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George Grenville Benedict
Benedict as a private in the 12th Vermont Infantry.
Born (1826-12-10)December 10, 1826
Died April 8, 1907(1907-04-08) (aged 80)
Place of birth Burlington, Vermont
Place of death Burlington, Vermont
Buried at Greenmount Cemetery
Allegiance US flag 34 stars.svg United States of America
Service/branch U.S. Army
Vermont Militia
Years of service 1862 - 1865
1866 - 1867
Rank Union army maj rank insignia Major (Union Army)
Union Army colonel rank insignia Colonel (Militia)
Unit Vermont 12th Regiment Vermont Volunteer Infantry

American Civil War

Awards Medal of Honor ribbon.svg Medal of Honor

George Grenville Benedict (10 December 1826 – 8 April 1907)[1] was an American soldier who fought in the American Civil War. Benedict was awarded the country's highest award for bravery during combat, the Medal of Honor,[2] for his action during the Battle of Gettysburg in Pennsylvania on July 3, 1863. He was honored with the award on 27 June 1892.


Benedict was born on 10 December 1826 in Burlington, Vermont. He entered the University of Vermont and graduated with honors in 1847, receiving the degree of Master of Arts in 1850. While a student he became a member of the Sigma Phi Society as well as the Phi Beta Kappa honor society.[3][4] He was married on the 27th of October 1853 to Mary Anne, the daughter of Edward and Abigail Frances Kellogg of New Canaan, NY.[3]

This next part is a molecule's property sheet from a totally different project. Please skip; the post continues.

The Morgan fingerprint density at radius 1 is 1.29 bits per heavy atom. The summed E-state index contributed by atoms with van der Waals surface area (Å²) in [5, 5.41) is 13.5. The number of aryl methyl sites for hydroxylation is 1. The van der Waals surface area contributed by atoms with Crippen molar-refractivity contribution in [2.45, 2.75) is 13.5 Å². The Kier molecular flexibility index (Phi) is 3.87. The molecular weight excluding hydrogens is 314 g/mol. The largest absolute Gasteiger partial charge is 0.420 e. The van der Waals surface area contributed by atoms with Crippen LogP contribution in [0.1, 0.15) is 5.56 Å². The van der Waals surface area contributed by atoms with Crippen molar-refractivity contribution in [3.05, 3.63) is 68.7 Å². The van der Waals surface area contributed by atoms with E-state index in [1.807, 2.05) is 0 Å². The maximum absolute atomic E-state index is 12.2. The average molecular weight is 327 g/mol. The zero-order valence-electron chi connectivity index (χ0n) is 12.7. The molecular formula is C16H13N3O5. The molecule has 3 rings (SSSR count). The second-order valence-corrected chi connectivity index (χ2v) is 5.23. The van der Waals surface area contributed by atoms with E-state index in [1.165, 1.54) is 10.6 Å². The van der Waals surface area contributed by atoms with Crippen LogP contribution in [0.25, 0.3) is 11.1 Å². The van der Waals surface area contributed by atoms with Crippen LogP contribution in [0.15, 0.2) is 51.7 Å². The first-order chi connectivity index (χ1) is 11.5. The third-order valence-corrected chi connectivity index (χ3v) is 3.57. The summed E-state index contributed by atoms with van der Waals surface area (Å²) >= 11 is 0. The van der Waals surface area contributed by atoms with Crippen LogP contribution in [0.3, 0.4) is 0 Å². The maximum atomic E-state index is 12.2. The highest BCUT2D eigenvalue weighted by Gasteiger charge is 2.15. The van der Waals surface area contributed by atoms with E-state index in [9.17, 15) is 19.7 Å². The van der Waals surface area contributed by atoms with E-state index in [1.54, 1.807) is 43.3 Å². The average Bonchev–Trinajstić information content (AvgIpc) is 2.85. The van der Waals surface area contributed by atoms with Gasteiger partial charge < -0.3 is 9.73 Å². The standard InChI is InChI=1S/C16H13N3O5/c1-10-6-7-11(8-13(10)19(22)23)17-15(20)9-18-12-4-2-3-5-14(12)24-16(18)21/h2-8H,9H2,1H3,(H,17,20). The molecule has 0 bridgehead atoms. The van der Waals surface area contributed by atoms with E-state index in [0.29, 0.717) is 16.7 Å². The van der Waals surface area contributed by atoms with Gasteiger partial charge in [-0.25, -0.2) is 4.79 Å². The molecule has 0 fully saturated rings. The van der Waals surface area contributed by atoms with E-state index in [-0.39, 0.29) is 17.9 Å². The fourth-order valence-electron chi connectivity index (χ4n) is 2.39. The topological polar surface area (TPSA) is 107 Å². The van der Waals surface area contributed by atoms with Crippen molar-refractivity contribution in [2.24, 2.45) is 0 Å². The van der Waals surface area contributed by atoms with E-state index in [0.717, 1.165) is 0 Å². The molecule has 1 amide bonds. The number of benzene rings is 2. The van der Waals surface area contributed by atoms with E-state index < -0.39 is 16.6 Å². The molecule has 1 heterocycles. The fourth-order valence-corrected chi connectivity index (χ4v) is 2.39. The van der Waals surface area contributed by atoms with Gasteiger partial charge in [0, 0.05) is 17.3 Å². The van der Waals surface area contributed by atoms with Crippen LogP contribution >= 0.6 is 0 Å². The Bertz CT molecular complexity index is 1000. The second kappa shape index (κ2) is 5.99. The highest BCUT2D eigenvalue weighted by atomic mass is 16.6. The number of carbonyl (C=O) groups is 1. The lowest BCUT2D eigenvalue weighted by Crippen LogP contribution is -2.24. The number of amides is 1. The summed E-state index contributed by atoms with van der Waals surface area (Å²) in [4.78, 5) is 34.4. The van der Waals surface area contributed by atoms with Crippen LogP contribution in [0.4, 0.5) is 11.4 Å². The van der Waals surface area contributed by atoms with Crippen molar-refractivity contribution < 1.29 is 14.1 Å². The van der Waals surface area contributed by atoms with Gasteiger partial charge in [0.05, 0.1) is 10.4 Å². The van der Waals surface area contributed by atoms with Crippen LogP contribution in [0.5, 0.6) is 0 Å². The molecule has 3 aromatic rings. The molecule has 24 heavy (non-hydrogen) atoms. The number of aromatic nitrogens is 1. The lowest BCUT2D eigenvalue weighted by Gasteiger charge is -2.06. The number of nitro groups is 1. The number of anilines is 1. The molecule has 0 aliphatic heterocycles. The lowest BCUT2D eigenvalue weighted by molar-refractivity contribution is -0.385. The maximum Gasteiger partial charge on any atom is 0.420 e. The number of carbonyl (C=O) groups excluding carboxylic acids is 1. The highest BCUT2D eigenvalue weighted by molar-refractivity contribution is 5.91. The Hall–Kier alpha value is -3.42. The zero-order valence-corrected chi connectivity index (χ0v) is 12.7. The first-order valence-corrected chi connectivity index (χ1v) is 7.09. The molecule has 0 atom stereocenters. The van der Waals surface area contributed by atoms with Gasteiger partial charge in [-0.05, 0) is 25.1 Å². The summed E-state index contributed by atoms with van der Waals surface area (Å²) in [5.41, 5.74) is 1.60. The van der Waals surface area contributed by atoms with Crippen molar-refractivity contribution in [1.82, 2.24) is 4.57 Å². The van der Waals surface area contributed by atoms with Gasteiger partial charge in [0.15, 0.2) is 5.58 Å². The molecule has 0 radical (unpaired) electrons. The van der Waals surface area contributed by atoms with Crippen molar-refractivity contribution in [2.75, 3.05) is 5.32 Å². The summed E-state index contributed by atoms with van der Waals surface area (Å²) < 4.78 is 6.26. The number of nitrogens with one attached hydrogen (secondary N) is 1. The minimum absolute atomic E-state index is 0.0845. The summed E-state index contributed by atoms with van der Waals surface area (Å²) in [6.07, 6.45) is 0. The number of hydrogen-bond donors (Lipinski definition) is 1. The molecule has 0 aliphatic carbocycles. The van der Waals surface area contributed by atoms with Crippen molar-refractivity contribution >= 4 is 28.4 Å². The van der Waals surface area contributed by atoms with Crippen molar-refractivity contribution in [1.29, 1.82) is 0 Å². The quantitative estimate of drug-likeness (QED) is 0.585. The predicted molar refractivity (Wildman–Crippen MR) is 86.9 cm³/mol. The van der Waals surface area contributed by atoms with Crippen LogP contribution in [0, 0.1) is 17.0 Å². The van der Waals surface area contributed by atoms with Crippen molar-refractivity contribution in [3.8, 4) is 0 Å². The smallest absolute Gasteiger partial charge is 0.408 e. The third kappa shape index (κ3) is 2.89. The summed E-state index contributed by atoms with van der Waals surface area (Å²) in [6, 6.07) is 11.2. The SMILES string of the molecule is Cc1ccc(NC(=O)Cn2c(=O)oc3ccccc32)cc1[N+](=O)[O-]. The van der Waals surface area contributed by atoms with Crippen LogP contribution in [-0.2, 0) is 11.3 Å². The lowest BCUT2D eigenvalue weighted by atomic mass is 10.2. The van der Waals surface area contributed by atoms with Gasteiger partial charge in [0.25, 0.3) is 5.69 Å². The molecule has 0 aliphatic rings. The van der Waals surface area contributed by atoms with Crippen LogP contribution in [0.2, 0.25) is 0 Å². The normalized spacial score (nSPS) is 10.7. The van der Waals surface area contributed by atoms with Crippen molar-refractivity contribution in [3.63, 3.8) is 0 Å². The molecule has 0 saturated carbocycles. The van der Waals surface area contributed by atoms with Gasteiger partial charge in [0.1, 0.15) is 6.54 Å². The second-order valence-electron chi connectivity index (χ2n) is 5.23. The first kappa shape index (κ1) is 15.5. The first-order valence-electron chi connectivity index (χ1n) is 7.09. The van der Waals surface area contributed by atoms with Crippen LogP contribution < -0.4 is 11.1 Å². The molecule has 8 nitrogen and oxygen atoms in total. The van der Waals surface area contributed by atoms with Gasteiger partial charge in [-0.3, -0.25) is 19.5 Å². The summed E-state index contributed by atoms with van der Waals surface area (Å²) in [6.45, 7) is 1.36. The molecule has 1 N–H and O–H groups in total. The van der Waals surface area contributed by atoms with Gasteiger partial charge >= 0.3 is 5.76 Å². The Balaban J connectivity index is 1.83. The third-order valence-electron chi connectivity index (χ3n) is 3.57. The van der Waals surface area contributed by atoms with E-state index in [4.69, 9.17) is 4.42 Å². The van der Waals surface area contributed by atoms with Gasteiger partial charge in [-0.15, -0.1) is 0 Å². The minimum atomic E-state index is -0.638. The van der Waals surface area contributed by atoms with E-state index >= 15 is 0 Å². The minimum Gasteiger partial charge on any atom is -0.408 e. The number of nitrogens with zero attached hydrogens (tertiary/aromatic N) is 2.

He was editor and publisher of The Burlington Daily Free Press in Burlington, Vermont.[5] He served as the president of the Vermont & Boston Telegraph Company from 1859 to 1863; was elected by the people of Chittenden county as a member of the Vermont Senate 1869–71; and served as the secretary of the Corporation of the University of Vermont and State Agricultural College from 1865 to 1879. He was selected as a delegate to the Republican National Convention in 1880.[4] Also in 1880, Benedict was elected to the University of Vermont Board of Trustees.[6]

Military careerEdit

Benedict enlisted into the 12th Vermont Infantry at Burlington in August 1862. On the third day of the Battle of Gettysburg, he was among a group of men involved in the successful flank attack on Pickett's Charge, for which he gained the Medal of Honor.[7] In 1863, he was promoted to a lieutenant, and later appointed aid-de-camp on the staff of Gen. George J. Standard, commanding the 2nd Brigade of Vermont Volunteers. By 1865, he held the office of assistant inspector general with the rank of major.[3] Rising again in 1866, Benedict was appointed aide-de-camp to Governor Paul Dillingham with the rank of colonel. Colonel Benedict was appointed to be military historian of the State of Vermont by Governor Redfield Proctor in 1879.[3]


During his nine-month stint in the Army, Benedict wrote back letters to the newspaper, The Burlington Daily Free Press, for publishing. After the war he later compiled these letters into a two-volume work Vermont in the Civil War: A History of the Part Taken by the Vermont Soldiers and Sailors in the War for the Union 1861-1865 in 1866.[5]

In 1895 he also published Army Life in Virginia: Letters from the Twelfth Vermont Regiment and Personal Experiences of Volunteer Service in the War for the Union 1862-1863.


Benedict was a member of the Military Order of the Loyal Legion of the United States and the Vermont Society of the Sons of the American Revolution. He was elected a member of the American Antiquarian Society in 1899.[8]


Colonel Benedict died in April 1907 in Burlington, Vermont. He is buried in the Greenmount Cemetery in that city.

Medal of Honor citationEdit

Rank and organization: Second Lieutenant, Company C, 12th Vermont Infantry. Place and date: At Gettysburg, Pa., 3 July 1863.

Passed through a murderous fire of grape and canister in delivering orders and re-formed the crowded lines.[7]

See alsoEdit


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